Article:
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Signa Vitae

Journal of Anaesthesia, Intensive Care and Emergency Medicine

Hypoxia during one lung ventilation in thoracic surgery


Background. The technique of one lung ventilation (OLV) is used with the purpose of achieving isolation of the diseased lung being operated upon, using a double-lumen endobronchial tube. Thoracic surgical procedures which are performed in the lateral decubitus position, nowadays could not be imagined without OLV. In spite of advantages regarding surgical exposure, OLV is associated with serious respiratory impairment. Hypoxemia is considered to be the most important challenge during OLV. The goal of this study was to establish the magnitude of intrapulmonary shunt, as well as the immensity of hypoxia during general anesthesia with OLV.

Materials and Methods. In this prospective interventional clinical study thirty patients were enrolled who underwent elective thoracic surgery with a prolonged period of OLV. The patients received balanced general anesthesia with fentanyl/propofol/rocuronium. A double-lumen endobronchial tube was inserted in all patients, and mechanical ventilation with 50% oxygen in air was used during the entire study. Arterial blood gases were recorded in a lateral decubitus position with two-lung ventilation, at the beginning of OLV (OLV 0) and at 10 and 30 min. (OLV 10, OLV 30, respectively) after initiating OLV in all patients. Standard monitoring procedures were used. Arterial oxygenation (PaO2), arterial oxygen saturation (SaO2) and venous admixture percentage – intrapulmonary shunt (Qs/Qt %) were measured, as well as mean arterial pressure and heart rate during the same time intervals. For the purpose of this study, the quantitative value of Qs/Qt% was mathematically calculated using the blood gas analyser AVL Compact 3. A p value <0.05 was taken to be statistically significant.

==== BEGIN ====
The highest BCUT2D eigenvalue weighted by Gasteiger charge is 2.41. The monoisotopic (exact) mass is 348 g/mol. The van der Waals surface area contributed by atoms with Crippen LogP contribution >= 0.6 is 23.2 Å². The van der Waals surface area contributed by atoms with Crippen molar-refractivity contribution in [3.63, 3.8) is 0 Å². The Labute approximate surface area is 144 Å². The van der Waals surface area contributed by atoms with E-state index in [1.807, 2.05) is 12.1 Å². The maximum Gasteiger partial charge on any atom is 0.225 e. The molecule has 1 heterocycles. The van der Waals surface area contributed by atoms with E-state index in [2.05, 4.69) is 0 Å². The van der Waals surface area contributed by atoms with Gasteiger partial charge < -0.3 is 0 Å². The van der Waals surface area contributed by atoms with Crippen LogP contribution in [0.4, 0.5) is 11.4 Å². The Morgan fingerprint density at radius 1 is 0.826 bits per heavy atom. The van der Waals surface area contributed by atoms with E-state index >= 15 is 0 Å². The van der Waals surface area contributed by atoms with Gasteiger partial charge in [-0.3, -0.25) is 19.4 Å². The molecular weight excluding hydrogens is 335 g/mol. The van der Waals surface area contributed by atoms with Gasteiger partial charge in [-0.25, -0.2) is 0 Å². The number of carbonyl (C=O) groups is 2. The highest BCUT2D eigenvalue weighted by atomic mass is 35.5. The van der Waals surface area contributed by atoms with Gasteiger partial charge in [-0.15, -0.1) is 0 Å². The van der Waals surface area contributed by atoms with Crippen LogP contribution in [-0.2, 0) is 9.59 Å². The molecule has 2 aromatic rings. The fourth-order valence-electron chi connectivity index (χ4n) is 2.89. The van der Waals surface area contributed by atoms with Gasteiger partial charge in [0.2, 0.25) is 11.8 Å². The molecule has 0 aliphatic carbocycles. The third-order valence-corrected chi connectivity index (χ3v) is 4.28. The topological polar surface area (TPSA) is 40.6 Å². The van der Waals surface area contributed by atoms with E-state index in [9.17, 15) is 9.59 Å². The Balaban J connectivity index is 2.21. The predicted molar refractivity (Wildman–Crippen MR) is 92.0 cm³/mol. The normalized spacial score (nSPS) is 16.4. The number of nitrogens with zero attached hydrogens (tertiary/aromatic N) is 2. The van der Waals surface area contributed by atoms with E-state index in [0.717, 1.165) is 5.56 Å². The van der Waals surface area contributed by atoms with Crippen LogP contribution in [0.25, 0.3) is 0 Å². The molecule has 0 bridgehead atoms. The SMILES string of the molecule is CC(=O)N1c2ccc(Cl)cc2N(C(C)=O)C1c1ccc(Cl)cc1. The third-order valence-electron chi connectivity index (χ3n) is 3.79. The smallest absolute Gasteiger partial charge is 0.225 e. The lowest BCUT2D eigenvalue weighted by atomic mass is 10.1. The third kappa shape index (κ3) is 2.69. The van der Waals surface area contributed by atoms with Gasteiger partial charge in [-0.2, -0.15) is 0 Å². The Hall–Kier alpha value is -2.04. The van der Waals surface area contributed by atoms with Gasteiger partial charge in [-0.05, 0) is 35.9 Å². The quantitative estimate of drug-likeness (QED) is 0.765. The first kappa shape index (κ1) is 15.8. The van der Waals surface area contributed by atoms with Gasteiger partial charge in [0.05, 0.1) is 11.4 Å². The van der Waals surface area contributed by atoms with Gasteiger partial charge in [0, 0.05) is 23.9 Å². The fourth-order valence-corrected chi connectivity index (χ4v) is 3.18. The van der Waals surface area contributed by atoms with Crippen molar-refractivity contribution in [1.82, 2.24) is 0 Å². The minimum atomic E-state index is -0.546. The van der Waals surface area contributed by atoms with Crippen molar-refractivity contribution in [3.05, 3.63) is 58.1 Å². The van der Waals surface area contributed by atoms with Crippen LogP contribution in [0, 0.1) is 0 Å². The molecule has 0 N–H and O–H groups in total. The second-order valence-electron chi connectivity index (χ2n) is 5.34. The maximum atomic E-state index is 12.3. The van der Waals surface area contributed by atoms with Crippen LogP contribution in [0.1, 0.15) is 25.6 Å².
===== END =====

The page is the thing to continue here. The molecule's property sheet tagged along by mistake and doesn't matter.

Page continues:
Results. When OLV was instituted, arterial oxygenation decreased, whereas Qs/Qt% increased, about 10 min. after commencement, with improvement of oxygenation approximately half an hour afterwards. A statistically relevant difference (p<0.05) occurred in PaO2, SaO2 and Qs/Qt at the different time points.

Conclusion. Hypoxia during OLV, with an increase in Qs/Qt, usually occurs after 10 min. of its initiation. After 30 min, the values of the Qs/Qt ratio regularly return to normal levels.

Key words: one-lung ventilation, thoracic surgery, venous admixture, intrapulmonary shunt

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Anti-inflammatory action of sevoflurane in lung surgery with one lung ventilation


In patients undergoing lung surgery mechanical ventilation and surgical trauma may induce alveolar and systemic inflammatory response. One-lung ventilation (OLV) has become as a standard procedure in thoracic surgery. It is also the main cause of acute inflammatory response and is associated with ALI and ARDS.

Demonstrating the influence of volatile anaesthetics on the inflammatory response and the treatment outcome in patients undergoing lung surgery with one lung ventilation (OLV) is still a great challenge.